The McMaster University obstetrician who won the Order of Canada for his advocacy of family-centred maternity care, died June 6. Murray Enkin was 97.
The world has lost an elegant voice, said friend and colleague Karyn Kaufman, founding director of McMaster’s Midwifery Education Program, which Enkin helped her establish in 1993.
“Dr. Enkin was an exemplar, always pleasant and a diplomat who nonetheless made his views known. He was persuasive and could laugh at himself. He, his wife Eleanor, and their family were just very generous, open people.
“His whole emphasis was on birth being not such a medical process, but as something that is an important milestone in people’s lives that you celebrate. You don’t just treat it as another medical procedure – women would come from Toronto to Hamilton to give birth under his care.”
Enkin advocated for consumers’ choices in obstetrics and for midwifery. He welcomed family to be present for mothers giving birth, contrary to practice at the time.
His conviction drove a revolution in obstetrics over several decades, including a collaboration with Sir Iain Chalmers at the National Perinatal Epidemiology Unit in Oxford, England, to research best practices in their field.
The pair thoroughly evaluated existing research about antenatal care, challenging aspects of what was then mainstream obstetric practice. They co-edited Effectiveness and Satisfaction in Antenatal Care. And, ever the librarian, Eleanor helped the two researchers organize their findings.
Building on this experience, Enkin and Chalmers persuaded a Belgian obstetrician, Marc Keirse, to join them, and these three editors assembled a team of well over a hundred contributors to the seminal, two-volume book Effective Care in Pregnancy and Childbirth.
Drawing on the systematic reviews in those books, Enkin wrote a summary of the evidence for expectant mothers, and this paperback book went on to be sold in tens of thousands of copies.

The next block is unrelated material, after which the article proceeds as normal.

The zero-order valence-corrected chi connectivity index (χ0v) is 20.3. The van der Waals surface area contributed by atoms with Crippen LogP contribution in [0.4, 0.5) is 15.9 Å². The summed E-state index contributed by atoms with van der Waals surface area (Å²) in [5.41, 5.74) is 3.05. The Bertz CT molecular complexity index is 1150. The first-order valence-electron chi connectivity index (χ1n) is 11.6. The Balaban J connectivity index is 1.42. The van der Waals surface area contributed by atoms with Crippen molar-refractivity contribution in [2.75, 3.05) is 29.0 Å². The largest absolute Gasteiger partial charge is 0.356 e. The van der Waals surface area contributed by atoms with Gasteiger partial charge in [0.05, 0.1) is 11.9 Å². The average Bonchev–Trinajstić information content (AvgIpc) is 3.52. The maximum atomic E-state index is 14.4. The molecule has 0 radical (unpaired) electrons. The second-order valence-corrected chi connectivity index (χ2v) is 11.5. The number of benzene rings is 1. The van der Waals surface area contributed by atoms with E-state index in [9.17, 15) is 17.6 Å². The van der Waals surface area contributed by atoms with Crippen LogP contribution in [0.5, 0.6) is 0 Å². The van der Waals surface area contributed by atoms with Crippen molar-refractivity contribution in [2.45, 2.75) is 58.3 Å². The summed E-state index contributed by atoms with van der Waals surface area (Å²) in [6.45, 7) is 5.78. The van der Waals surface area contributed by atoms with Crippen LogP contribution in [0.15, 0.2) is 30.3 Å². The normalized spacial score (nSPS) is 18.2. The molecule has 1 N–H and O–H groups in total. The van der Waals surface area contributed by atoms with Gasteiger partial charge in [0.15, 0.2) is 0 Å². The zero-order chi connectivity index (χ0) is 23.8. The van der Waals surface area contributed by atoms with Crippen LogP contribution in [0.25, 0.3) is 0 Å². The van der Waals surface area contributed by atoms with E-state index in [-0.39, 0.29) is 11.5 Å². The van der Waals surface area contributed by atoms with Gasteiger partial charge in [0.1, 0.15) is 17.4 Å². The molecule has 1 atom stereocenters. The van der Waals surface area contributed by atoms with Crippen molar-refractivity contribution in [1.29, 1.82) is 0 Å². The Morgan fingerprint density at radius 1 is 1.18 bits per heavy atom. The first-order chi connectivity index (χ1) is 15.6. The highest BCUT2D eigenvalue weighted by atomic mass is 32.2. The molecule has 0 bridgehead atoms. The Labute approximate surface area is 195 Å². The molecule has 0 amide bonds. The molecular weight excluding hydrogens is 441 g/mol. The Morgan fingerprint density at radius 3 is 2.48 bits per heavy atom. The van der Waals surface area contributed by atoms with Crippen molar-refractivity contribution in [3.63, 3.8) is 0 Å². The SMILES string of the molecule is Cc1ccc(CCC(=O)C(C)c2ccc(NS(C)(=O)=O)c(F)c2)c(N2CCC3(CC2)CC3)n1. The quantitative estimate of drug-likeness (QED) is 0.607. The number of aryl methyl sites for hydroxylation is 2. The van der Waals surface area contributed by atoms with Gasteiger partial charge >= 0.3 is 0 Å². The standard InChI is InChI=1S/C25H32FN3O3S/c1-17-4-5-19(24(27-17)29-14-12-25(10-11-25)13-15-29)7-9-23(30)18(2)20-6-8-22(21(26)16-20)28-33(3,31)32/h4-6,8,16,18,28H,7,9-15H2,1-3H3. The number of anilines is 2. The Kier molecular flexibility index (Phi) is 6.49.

Enkin’s methodical, evidence-based approach helped Chalmers and others make sense of the huge variety of obstetric views.
“Murray means a lot to me, even now. He was a sort of elder brother. I was very glad that I had his attention and comradeship for more than a decade, from the late 1970s to early 1990s,” said Chalmers.
“Building on and extending our experience in pregnancy and childbirth, we helped to establish the Cochrane Collaboration, and to apply our approaches across all of health care.
But Enkin never forgot his humble philosophy: “There is no cure for birth and death, save to enjoy the interval.”
It was this philosophy that launched cartoonist Lynn Johnston’s career. The paintings Enkin encouraged her to draw for his clinic ceiling when she was his patient eventually developed into the For Better or For Worse comic strip series run by newspapers worldwide.
Enkin completed his medical training at the University of Toronto in 1947. He interned in Vancouver, worked in rural Saskatchewan, then undertook specialist training in obstetrics and gynaecology at Long Island College Hospital in the United States.
Enkin began his specialty practice in Hamilton and became the departmental chief of Obstetrics and Gynaecology at St. Joseph’s Hospital. He joined McMaster’s new medical school in 1965 and taught until his retirement in 1988 as a professor emeritus of the departments of Clinical Epidemiology and Biostatistics and of Obstetrics and Gynecology.
The Enkin Lectureship, celebrating humanitarianism in healthcare, was established in Murray and Eleanor’s honour in 1999 by the Department of Obstetrics and Gynecology.
Enkin was inducted into the Community of Distinction of McMaster’s Faculty of Health Sciences in 2003 and was awarded the Order of Canada in 2012.
He is survived by his four children Susan, Nomi, Jane and Randy. His wife Eleanor died in 2019.